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i have this two arrays of equal length.

array1 = {a,a,a,b,b,b,b,b,c,c,c,c,c,c,d,d,d,d,e,e}
array2 = {1,2,3,4,5,6,7,8,9,10,11,12,13,14,15,16,17,18,19,20}

i want to create an object.

var obj = {
'a': {1,2,3} 
'b': {4,5,6,7,8}
'c': {9,10,11,12,13,14}
 .....
 .....
}

can somebody help me with the logic.

share|improve this question
    
In the example you are creating two objects for array1, array2, typo? –  ikanobori Jul 21 '11 at 6:53
    
Please consider this as a symbolic array. They are arrays i am sorry for syntax. –  sushil bharwani Jul 21 '11 at 6:56
1  
Please show us what have you done so far. Where are u stuck –  Talha Ahmed Khan Jul 21 '11 at 6:56
1  
Have you tried to write an algorithm for this? What went wrong? –  Aleksi Yrttiaho Jul 21 '11 at 6:57

3 Answers 3

up vote 3 down vote accepted
var group = {};

if (array1.length == array2.length) {
  for (var i=0, j=array1.length; i<j; i++) {
    if ( !(array1[i] in group) ) group[array1[i]] = [];
    group[array1[i]].push(array2[i]);
  }
}
share|improve this answer

Assuming you mean arrays in your example (names + question title):

var combined = {};

for(var i = 0; i < array1.length; i++) {
    var key = array1[i];

    if(!(key in combined)) {
        combined[key] = [];
    }

    combined[key].push(array2[i]);
}
share|improve this answer
    
Maybe I am missing something, but you define the function "include" and do not call it anywhere. –  Paul Phillips Jul 21 '11 at 7:04
    
It's nice that the include function comes from somewhere, but what do you use it for in this example? ;) –  Tomalak Jul 21 '11 at 7:05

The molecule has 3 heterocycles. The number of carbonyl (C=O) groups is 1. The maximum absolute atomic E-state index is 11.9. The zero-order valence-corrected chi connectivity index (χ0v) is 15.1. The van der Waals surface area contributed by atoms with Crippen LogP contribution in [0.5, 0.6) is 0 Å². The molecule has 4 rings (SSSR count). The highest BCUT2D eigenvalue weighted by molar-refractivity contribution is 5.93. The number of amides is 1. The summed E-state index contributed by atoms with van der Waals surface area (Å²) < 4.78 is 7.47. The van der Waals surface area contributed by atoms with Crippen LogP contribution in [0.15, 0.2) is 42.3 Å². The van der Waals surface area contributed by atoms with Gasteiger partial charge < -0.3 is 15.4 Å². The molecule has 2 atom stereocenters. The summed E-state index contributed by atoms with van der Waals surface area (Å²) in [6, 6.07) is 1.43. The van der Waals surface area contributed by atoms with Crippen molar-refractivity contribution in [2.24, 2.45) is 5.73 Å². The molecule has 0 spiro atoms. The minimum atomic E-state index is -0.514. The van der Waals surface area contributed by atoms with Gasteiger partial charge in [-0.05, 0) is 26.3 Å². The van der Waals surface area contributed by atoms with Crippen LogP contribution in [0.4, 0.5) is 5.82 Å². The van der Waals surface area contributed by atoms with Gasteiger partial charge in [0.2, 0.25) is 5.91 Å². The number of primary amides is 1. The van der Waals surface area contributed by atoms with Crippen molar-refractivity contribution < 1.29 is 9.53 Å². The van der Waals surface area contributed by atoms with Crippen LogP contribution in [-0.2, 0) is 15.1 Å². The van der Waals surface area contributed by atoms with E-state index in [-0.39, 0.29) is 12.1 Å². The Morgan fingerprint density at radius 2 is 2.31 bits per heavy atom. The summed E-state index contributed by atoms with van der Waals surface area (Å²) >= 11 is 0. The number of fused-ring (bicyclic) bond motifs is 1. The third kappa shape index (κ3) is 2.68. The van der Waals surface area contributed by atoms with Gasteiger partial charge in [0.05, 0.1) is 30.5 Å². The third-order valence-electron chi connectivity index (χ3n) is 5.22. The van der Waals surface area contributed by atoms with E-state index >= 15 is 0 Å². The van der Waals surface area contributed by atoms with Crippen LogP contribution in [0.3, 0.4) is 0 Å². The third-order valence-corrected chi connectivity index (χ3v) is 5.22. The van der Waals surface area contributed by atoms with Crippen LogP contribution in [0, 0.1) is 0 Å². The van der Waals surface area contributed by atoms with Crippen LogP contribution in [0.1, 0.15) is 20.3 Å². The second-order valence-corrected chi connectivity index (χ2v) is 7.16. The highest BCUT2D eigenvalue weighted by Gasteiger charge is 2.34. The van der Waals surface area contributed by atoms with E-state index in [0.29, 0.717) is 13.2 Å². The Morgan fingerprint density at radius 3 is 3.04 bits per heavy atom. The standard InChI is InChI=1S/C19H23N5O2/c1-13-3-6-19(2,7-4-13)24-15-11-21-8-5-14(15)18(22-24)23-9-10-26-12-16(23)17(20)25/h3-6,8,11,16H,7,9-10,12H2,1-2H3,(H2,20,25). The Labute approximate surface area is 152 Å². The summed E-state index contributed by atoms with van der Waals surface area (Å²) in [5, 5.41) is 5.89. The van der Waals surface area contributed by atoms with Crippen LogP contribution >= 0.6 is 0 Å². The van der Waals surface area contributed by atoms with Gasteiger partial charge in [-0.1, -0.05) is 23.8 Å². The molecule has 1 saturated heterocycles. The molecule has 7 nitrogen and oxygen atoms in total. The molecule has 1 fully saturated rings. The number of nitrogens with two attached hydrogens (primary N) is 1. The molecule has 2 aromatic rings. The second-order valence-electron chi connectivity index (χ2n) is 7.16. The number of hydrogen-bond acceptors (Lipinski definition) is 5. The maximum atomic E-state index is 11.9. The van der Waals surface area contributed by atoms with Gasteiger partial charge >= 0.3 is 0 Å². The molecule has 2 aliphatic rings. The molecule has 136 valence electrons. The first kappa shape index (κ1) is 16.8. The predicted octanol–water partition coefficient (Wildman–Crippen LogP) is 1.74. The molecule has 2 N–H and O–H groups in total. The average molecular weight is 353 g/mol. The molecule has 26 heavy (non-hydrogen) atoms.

Instead of "!key in combined" use !(key in combined) –  QuentinUK Jul 21 '11 at 8:23
    
Oh deary me, I was thinking I needed it and then didn't actually need it. Let's just keep it at the early time in my timezone. I'll edit it out. –  ikanobori Jul 21 '11 at 8:53
var array1 = ['a','a','a','b','b','b','b','b','c','c','c','c','c','c','d','d','d','d','e','e'];
var array2 = [1,2,3,4,5,6,7,8,9,10,11,12,13,14,15,16,17,18,19,20];
var obj = {};
for (var i = 0, key; (key = array1[i]); i++) {
  if (!obj[key]) {
    obj[key] = [];
  }
  obj[key].push(array2[i]);
}

Should do the trick.

share|improve this answer
    
+1 Nice variation on the for loop, but (!obj[key]) is too sloppy. –  Tomalak Jul 21 '11 at 7:07
    
Thinking about it, (key = array1[i]) also is too sloppy. What if array1[i] is something that would be a valid object key value but evaluates to false, like the empty string? –  Tomalak Jul 21 '11 at 10:59
    
This wasn't written for the general case with arbitrary keys and values. I see where you're calling slopiness and it's true, but only for the general case. If he's never going to use a falsy value, why worry about them? –  Justin Poliey Aug 6 '11 at 23:43
    
Well, do you know it? All the OP said was "two arrays of equal length" and a generic sample. After all, if you wrapped that up in a function, it would have a bug. –  Tomalak Aug 7 '11 at 4:41

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